Dec. 9 (Bloomberg) -- Colombia’s peso extended a second weekly gain after European leaders boosted a rescue fund and tightened budget rules to stem the region’s debt crisis, helping buoy demand for higher-yielding assets.
The peso rose 0.3 percent to 1,925.50 per U.S. dollar, from 1,931 yesterday. It added 0.8 percent this week, the second-best performance among the six most-traded Latin American currencies tracked by Bloomberg, behind Chile’s peso.
European leaders holding all-night talks in Brussels added 200 billion euros ($267 billion) to their crisis-fighting capacity and tightened anti-deficit rules, an accord hailed by European Central Bank President Mario Draghi as a “very good outcome.”
“There is certain optimism in the market today,” said Daniel Lozano, an analyst at Serfinco SA brokerage in Bogota.
Colombia’s central bank said in minutes of a Nov. 25 monetary policy meeting published today that the decision to raise the benchmark interest rate a quarter percentage point to 4.75 percent reflected the need to bolster credibility amid expectations for faster inflation. The decision wasn’t unanimous.
The gap between yields on government inflation-indexed bonds due 2013 and similar-maturity fixed-rate debt, a gauge of annual consumer price increase expectations known as the breakeven rate, fell to 3.55 percentage points today from an eight-month high of 3.91 percentage points on Nov. 17.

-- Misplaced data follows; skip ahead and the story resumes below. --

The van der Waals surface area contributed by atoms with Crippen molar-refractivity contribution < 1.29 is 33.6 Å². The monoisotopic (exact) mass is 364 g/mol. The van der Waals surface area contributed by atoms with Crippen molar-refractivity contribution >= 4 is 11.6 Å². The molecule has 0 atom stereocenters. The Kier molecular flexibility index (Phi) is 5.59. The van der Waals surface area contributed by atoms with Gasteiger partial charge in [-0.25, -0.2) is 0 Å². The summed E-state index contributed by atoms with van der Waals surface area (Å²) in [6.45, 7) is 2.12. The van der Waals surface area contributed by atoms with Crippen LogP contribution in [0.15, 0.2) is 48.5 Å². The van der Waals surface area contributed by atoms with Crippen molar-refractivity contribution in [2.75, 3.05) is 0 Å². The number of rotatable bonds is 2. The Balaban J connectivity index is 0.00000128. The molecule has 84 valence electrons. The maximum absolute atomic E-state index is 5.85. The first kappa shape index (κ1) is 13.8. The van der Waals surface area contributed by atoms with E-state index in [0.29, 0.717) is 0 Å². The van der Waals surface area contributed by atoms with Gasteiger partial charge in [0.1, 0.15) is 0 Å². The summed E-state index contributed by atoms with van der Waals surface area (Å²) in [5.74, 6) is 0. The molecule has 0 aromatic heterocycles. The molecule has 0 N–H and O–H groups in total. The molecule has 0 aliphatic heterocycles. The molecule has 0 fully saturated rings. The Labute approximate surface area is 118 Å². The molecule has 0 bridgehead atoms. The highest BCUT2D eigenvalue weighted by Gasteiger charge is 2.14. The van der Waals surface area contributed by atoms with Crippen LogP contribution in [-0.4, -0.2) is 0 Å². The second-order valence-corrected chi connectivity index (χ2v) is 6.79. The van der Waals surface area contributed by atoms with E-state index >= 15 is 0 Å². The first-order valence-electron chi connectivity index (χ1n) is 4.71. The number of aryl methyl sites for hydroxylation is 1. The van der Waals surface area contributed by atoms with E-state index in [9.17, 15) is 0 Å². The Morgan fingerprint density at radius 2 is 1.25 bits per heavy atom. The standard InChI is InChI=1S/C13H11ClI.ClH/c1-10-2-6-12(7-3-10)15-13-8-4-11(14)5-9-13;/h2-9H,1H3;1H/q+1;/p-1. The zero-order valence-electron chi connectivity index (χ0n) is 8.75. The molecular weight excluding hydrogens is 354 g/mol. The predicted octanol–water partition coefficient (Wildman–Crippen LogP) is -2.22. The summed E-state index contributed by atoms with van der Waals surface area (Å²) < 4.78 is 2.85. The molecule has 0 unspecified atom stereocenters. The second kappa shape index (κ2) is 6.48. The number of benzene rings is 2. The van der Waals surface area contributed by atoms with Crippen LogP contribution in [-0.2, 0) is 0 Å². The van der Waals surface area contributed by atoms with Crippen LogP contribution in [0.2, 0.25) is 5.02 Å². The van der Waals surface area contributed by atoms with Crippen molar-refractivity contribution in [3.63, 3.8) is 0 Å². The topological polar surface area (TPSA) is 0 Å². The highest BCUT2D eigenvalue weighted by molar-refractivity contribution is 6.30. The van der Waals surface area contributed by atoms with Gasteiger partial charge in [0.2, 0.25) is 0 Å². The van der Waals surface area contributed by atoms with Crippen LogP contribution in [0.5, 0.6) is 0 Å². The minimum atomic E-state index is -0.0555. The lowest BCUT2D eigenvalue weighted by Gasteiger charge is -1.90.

Policy makers will likely raise the lending rate further in the Dec. 16 meeting, Bret Rosen, a Latin America strategist at Standard Chartered Bank in New York, wrote in a note to clients today.
“Another 25 basis points hike would put the benchmark rate closer to what can be defined as a neutral level, while also enhancing Banco de la Republica’s credibility,” Rosen wrote. “This should be bullish” for investors betting on peso gains.
Central bank board members who had voted to leave the lending rate unchanged said the bank should consider “prudential regulatory measures” in addition to interest-rate changes to combat rapid loan growth and record housing costs. They also questioned the move to raise borrowing costs in Colombia after Brazil started cutting rates in August and other countries in the region have signaled they may do the same to safeguard their economies from slowing global growth.
The yield on Colombia’s 10 percent bonds due in July 2024 rose two basis points, or 0.02 percentage point, to 7.56 percent, according to the stock exchange. The bond’s price fell 0.169 centavo to 119.325 centavos per peso.
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